A Word Or Two
By his own admission, Christopher Plummer was quite the heartbreaker in his youth. Today, just shy of his 83rd birthday, he’s still at it. In A Word Or Two, at the Stratford Shakespeare Festival’s Avon Theatre he is sweeping audiences off their feet and leaving them begging for more as he strolls jauntily into the night.
A Word Or Two is a one-man show that Plummer has been doing for some time in aid of various fundraisers and charity events. I never saw any of its earlier incarnations but it seems safe to say that under the gentle guidance of director Des McAnuff it has reached its ideal form.
The premise of A Word or Two is simplicity itself. Plummer tells us of his early infatuation, as an only child, with poetry and words, words, words. “Words were to become my master, and I their humble slave,” he informs us and then adds with a twinkle, “Well, not so humble.”
Lord knows, Plummer has little to be humble about. As he takes us on the journey of his life, he not so incidentally presents a master class in the actor’s art. He can be gleefully hammy and heart rending, often within a matter of seconds. He moves carefully now and he husbands his energy cannily, but he is still every inch the leading man. And when the moment calls for it, he can still ascend the highest heaven of invention and hold us spellbound with the power of his voice.
The tale Plummer unwinds is less autobiographical than thematic, so the story of his life becomes the story of our life, of everyone’s life and therein lies the secret that makes the show so appealing. Much of the story is told in the words of the poets and playwrights for whom Plummer holds special affection and those words range from the ridiculous to the sublime.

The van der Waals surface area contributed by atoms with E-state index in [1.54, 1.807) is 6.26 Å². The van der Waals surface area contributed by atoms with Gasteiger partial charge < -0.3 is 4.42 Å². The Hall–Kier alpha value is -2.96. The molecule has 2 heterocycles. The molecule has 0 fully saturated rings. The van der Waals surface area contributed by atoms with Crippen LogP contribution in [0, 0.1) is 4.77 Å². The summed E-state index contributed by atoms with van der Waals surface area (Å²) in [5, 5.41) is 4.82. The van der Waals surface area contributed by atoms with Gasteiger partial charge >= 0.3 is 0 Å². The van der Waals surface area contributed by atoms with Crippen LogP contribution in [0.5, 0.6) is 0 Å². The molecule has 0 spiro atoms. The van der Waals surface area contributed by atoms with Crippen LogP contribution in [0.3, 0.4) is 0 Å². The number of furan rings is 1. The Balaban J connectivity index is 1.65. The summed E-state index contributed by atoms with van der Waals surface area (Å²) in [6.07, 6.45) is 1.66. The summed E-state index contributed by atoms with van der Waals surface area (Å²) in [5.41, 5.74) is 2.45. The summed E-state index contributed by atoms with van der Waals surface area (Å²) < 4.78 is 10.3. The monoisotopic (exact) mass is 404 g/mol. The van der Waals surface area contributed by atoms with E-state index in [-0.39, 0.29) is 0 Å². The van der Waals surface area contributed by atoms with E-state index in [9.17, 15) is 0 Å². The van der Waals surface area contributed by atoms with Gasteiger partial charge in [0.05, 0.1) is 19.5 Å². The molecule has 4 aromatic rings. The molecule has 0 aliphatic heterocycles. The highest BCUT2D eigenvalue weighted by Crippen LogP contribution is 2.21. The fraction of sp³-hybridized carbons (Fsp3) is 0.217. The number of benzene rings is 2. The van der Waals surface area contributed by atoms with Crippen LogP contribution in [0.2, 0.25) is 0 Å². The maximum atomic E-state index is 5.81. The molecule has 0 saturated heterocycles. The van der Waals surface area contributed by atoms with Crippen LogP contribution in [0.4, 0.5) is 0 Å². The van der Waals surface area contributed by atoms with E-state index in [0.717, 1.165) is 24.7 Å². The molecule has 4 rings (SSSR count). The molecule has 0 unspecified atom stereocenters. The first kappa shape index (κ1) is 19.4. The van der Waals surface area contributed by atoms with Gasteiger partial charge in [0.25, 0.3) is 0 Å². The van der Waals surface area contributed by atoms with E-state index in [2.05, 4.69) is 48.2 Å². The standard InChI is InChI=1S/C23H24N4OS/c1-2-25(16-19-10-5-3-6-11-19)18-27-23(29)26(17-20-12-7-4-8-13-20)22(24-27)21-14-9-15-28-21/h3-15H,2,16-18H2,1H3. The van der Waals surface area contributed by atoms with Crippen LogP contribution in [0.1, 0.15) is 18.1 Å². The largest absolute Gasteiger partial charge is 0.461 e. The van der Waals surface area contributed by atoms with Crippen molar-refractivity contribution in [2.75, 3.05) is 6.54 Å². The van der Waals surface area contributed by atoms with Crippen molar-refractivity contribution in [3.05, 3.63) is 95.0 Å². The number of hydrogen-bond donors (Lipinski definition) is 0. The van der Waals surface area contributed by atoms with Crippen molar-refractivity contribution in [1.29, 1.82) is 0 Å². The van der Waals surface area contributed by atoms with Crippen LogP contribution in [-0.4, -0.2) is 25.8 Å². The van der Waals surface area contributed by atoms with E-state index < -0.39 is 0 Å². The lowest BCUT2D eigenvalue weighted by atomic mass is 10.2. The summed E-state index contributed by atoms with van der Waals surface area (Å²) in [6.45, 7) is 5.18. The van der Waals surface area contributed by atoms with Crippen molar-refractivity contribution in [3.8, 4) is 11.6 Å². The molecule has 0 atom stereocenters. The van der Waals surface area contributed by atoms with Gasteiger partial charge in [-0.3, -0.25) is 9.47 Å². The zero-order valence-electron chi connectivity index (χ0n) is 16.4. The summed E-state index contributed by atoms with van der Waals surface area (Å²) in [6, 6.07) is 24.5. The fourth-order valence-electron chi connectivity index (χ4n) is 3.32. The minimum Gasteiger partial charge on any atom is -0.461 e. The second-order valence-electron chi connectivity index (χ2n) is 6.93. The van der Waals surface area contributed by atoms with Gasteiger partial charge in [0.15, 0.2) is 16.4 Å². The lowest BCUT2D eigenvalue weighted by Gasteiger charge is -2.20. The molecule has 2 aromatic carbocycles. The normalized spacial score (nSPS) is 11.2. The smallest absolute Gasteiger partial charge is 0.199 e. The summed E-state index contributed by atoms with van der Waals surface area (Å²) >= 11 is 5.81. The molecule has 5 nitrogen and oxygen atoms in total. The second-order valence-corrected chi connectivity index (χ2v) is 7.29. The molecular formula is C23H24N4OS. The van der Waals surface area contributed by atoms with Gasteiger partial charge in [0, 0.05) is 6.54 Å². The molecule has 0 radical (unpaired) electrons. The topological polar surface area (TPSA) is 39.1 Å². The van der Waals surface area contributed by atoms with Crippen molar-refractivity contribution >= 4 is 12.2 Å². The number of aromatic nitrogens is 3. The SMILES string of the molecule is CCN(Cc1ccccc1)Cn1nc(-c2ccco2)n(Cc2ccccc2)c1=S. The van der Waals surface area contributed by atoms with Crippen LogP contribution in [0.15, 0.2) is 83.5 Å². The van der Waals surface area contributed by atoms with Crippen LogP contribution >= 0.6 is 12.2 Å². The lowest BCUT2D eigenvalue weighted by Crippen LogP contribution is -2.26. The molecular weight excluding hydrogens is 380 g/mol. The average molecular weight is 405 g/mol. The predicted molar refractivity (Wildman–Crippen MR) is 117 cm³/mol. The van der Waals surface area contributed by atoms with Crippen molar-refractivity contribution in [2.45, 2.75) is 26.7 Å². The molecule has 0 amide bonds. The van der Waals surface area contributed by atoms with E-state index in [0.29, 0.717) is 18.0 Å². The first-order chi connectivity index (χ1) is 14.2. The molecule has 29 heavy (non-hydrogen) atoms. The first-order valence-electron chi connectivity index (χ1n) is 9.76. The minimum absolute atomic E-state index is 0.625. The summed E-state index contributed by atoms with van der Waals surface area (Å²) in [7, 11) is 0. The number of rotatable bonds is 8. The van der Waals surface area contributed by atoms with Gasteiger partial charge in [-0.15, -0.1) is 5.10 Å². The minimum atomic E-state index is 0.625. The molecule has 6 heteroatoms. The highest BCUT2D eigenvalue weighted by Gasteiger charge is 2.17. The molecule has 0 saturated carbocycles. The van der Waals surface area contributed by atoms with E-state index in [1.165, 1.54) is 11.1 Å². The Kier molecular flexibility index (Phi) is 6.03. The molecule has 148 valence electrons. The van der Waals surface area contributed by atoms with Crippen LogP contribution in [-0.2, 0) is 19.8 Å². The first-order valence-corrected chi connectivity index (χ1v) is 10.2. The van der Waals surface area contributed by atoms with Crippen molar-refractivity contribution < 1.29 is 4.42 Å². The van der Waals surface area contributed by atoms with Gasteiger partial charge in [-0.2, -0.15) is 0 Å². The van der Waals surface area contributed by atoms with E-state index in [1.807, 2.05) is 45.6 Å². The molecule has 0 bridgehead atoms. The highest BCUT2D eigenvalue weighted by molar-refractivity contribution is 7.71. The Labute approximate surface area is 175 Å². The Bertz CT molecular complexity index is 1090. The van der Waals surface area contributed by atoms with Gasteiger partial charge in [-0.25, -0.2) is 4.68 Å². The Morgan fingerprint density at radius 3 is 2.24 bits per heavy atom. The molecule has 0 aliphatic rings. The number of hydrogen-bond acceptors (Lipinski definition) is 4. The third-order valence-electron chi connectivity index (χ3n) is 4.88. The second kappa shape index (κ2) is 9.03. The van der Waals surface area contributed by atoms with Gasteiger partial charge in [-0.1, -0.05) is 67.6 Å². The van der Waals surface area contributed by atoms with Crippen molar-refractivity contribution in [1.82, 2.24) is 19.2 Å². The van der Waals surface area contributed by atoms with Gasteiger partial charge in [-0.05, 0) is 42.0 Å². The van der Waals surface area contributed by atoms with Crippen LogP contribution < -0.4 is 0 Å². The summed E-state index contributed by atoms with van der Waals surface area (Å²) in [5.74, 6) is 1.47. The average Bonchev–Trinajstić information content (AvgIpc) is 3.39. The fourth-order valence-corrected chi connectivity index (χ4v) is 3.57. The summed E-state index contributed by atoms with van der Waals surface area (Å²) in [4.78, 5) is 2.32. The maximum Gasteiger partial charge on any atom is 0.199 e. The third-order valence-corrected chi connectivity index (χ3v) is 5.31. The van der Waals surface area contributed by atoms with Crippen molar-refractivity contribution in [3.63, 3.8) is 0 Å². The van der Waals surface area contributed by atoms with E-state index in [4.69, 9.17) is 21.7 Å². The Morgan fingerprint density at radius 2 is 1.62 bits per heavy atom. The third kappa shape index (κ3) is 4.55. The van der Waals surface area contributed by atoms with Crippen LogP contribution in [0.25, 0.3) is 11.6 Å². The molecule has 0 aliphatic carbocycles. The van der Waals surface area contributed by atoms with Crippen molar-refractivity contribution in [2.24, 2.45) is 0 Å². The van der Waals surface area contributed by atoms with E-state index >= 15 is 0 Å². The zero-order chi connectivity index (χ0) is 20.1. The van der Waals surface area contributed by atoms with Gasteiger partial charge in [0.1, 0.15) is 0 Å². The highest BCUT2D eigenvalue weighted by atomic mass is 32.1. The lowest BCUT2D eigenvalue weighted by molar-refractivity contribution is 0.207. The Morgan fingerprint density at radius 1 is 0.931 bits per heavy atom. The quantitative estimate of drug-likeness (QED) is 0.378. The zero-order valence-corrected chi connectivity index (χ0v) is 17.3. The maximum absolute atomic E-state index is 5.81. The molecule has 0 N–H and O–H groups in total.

He deftly reminds us of the follies of youth with doggerel like:
One evening last October, when I was far from sober
And dragging home a load with manly pride
My feet began to stutter and I fell down in the gutter
And a pig came up and parked right by my side
As I lay there in the gutter, thinking thoughts I cannot utter
A lady passing by was heard to say
“You can tell a man who boozes by the company he chooses”
And the pig got up and slowly walked away
He deftly defines middle age as that time when men stop combing their hair and start arranging it. And when, as inevitably it must, the specter of death approaches Plummer brings tears to our eyes without the slightest hint of sentimentality.
This brief gloss cannot do justice to the depths of feeling the piece evokes. Far more than the story of one man’s life, A Word Or Two teaches us what it is to be human and puts us in touch with the ineffable tragedy of the “brief candle” that is life. Though Plummer disavows any religiosity, the effect is almost sacramental. After all, like religion, theatre is one of the ways we human beings attempt to make sense of the world.
Standing ovations have become unearned clichés these days, at the Festival and elsewhere, but the rapturous standing ovation this show received was entirely appropriate. One can only hope Plummer will take his show on the road so more people can savor this very special treat.
In an interview on the occasion of the Stratford Shakespeare Festival’s 50th anniversary, the late William Hutt, one of the Festival’s great stars, noted, “the age of the great stage actor is almost over.” At the Avon Theatre we can still bask in the warm glow of the sunset of that golden age.
A Word Or Two continues at the Avon Theatre though August 26, 2012
For more information visit www.stratfordfestival.ca.